If not, it should! Lack of sheet music is one of the main reasons small companies struggle to grow and take off. It’s one of the reasons small businesses flounder or die when the founder attempts to step back and delegate, or ownership changes, and they move on. The heart and soul of the company resides in the entrepreneur who had the original vision. They alone are the one who knows the business inside and out, and it is their “gut instincts” that guided it through the precarious birthing process.
The entrepreneur is a talented musician. Much of what resides within them is nebulous. It’s talent. It’s a fiery storm of thoughts and opinions and experience and drive and persistence. It is a bizarre blend of experience, knowledge, insight and intuition that allows them to make the big decisions in such a way to get the right results.
As a musician, the entrepreneur can draw upon his talent to create a beautiful sound that people love and adore and are willing to pay hard-earned cash for. He/she often doesn’t even fully understand where their talent comes from, or exactly how it works. It just comes forward, and they can play. They love what they do. They practice hard. The results are good. The system works, until…
One day he grows tired of toting the entire load himself. He wants to hire help and delegate. Playing beautiful music is easy to him – a transparent process. Surely he can teach others to do the same and assemble a talented team of musicians that will succeed to the highest level. The entrepreneur sets out to build an orchestra that will be his ticket to fame and fortune. No more small nightclubs.
Being a talented musician, the entrepreneur finds it easy to attract like-minded people who want to share in his vision – the American dream of prosperity. Upon finally assembling a 100-piece orchestra, he is ready to raise his baton, and with a flick of his wrist, watch all the adoring fans shower him with praise, and throw money at his feet.
Unfortunately his orchestra gets a luke warm reception. The music was somewhat disjointed and off-key. Rolling up his sleeves, the entrepreneur invites each musician into his office for an individual coaching session. Other than a few minor issues, he finds that each musician is quite talented in their own right. Confident again, he parades his orchestra back in front of a crowd. Again, the results were disappointing. Something just wasn’t right.
Now frustrated, the entrepreneur takes his anguish out on some of the musicians. “They are clearly talented, so they must be slacking off,” he thinks. “A little pressure should be the cure.” Pressure is applied. He fires a few. Some also quit on their own. Others come on board with hopes and plans of making a difference. More pressure is applied and a performance is scheduled. The show must go on!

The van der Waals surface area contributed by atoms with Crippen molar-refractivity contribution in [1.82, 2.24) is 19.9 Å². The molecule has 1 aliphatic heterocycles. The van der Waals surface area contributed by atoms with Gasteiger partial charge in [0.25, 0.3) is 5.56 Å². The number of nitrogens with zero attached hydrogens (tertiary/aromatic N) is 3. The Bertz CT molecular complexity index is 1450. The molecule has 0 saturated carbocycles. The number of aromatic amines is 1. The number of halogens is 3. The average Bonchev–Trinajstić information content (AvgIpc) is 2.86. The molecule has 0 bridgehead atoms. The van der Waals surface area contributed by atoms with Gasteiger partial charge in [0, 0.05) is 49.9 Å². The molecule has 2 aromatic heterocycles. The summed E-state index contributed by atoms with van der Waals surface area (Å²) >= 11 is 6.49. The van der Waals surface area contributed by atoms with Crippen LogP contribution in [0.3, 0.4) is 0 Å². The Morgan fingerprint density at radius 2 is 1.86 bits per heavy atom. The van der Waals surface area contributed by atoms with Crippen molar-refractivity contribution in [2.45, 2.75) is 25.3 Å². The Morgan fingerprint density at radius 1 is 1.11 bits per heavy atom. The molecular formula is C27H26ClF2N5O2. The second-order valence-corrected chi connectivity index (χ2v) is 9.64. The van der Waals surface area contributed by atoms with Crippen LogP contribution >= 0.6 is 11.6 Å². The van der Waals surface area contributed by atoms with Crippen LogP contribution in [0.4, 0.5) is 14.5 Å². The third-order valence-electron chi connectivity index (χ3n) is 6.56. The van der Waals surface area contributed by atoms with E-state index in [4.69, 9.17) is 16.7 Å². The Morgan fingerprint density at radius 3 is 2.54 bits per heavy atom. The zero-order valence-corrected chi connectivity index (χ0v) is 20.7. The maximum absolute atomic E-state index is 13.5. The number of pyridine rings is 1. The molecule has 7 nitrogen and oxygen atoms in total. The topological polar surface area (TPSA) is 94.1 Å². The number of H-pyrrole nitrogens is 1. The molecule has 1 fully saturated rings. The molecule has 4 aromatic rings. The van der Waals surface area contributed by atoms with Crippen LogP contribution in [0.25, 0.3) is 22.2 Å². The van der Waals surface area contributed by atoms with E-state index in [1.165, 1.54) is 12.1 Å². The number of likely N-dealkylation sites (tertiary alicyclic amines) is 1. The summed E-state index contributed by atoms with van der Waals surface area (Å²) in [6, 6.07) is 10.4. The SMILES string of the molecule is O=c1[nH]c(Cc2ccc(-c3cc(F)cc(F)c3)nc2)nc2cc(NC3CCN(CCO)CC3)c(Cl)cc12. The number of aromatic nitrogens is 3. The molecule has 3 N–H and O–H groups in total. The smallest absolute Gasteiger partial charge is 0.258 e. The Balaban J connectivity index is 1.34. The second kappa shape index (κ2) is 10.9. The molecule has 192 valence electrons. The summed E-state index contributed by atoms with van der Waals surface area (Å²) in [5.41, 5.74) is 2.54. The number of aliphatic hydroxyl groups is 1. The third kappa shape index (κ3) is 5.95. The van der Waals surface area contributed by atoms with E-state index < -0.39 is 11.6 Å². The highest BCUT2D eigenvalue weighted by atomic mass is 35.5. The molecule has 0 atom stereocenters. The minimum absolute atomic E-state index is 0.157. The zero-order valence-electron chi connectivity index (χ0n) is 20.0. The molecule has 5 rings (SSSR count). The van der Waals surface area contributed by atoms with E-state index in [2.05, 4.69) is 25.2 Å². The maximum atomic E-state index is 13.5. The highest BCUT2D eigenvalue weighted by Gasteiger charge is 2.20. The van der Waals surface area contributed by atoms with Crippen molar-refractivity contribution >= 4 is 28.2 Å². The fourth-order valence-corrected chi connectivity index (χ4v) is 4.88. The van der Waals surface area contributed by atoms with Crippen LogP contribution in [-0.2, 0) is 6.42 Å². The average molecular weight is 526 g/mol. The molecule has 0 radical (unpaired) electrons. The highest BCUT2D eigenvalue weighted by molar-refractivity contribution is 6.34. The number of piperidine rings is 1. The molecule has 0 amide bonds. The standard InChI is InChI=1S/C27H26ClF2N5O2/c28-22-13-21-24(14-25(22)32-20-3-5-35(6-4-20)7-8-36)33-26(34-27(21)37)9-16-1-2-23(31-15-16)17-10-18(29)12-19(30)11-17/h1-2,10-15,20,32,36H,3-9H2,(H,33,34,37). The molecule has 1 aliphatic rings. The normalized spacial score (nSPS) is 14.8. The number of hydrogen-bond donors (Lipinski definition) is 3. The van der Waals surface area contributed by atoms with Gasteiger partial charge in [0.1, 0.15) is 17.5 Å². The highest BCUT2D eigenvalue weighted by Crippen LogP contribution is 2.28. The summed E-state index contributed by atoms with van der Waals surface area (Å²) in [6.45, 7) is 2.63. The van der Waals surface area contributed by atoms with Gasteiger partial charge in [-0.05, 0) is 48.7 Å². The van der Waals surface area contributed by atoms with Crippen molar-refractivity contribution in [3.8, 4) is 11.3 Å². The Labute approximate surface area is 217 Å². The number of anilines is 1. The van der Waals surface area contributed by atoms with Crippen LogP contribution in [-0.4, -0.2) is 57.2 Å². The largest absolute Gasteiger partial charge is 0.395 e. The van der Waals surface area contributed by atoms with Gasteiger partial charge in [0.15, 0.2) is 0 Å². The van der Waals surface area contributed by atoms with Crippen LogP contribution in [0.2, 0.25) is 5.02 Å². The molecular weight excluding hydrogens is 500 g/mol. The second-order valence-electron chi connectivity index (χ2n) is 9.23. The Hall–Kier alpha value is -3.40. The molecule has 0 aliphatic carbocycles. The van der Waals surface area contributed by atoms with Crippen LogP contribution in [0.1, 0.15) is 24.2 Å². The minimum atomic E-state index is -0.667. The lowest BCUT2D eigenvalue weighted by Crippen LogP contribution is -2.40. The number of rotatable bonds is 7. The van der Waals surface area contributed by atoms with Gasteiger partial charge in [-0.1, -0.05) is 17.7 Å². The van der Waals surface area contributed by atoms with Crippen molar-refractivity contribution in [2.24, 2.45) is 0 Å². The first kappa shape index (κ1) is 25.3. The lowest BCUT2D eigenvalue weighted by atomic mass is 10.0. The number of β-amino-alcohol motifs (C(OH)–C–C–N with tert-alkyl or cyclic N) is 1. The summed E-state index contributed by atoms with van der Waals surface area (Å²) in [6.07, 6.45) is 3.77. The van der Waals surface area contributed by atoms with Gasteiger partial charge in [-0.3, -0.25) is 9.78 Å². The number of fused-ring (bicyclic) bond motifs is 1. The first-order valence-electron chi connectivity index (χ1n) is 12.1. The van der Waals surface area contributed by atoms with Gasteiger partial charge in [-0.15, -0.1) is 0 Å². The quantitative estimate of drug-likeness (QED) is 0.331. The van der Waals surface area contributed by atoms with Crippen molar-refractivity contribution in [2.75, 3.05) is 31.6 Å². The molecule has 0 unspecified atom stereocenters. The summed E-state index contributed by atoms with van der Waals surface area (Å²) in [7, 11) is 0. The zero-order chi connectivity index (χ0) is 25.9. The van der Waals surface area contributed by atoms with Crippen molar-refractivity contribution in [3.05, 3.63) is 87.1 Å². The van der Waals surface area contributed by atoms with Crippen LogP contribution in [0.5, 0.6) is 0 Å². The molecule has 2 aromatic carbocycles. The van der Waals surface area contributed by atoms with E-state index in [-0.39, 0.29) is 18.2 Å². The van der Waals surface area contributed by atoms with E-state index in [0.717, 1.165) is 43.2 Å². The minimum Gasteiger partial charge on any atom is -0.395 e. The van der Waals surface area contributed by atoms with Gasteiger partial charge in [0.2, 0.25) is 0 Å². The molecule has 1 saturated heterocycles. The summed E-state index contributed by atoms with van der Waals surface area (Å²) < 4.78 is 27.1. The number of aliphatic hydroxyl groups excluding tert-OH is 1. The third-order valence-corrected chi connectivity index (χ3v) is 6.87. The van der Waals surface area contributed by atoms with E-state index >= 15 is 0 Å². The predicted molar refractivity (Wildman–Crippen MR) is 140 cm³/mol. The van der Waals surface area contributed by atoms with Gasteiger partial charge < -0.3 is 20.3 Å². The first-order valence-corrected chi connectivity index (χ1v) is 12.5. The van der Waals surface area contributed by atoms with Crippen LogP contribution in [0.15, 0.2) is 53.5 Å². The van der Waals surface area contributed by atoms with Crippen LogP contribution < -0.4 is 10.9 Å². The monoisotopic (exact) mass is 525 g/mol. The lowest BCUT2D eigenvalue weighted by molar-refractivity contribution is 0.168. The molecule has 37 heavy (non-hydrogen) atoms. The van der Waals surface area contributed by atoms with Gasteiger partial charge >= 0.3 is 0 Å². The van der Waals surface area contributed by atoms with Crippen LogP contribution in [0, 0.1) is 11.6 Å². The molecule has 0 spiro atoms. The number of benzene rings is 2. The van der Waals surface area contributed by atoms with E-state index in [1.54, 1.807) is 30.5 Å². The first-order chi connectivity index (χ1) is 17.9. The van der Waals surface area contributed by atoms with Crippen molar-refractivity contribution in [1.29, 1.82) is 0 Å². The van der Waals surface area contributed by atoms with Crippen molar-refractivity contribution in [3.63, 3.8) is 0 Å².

Sadly, the results are no better. The music is adequate, but certainly not the shining accomplishment the entrepreneur originally envisioned. The public agrees. Sales are flat. Profits are dwindling under the pressure of supporting a full orchestra.
Crushed and bewildered, the talented orchestra leader crawls into bed and confesses to his beloved wife that his vision for greatness is turning into a nightmare, and he is at wit’s end. Calmly, she responds, “Did you give them sheet music?”
Entrepreneurs are a conundrum. The same qualities that make them capable of breathing life into a business, are the ones that prevent them from growing it. In the start-up phase of a business, entrepreneurs have to do a lot of the work themselves. They wear a lot of different hats and have to micro-manage. They have to trust their gut instincts, make quick decisions, and learn to thrive in chaos. As a business grows to include many more employees, they have to learn how to “put their guts on paper.” By that I mean they have to get everyone on the same page, with the same understanding, pursing the same goals with the same tactics. Everyone needs to have the same priorities.
It’s like writing sheet music for an orchestra. Without the sheet music, even the most talented and best-intentioned musicians will not play in harmony and the orchestra will never live up to its potential.
For businesses, sheet music is their marketing plan. The marketing plan gets all members of the company on the same page. It points out opportunities and challenges. It tells them what the corporate goals are; what priorities are; who’s responsible for doing what; how they are supposed to do it, when it is to be done; and what results are expected. Without this “map for success,” even the most talented and knowledgeable management team will fall far short of its potential.
We write sheet music for our clients.
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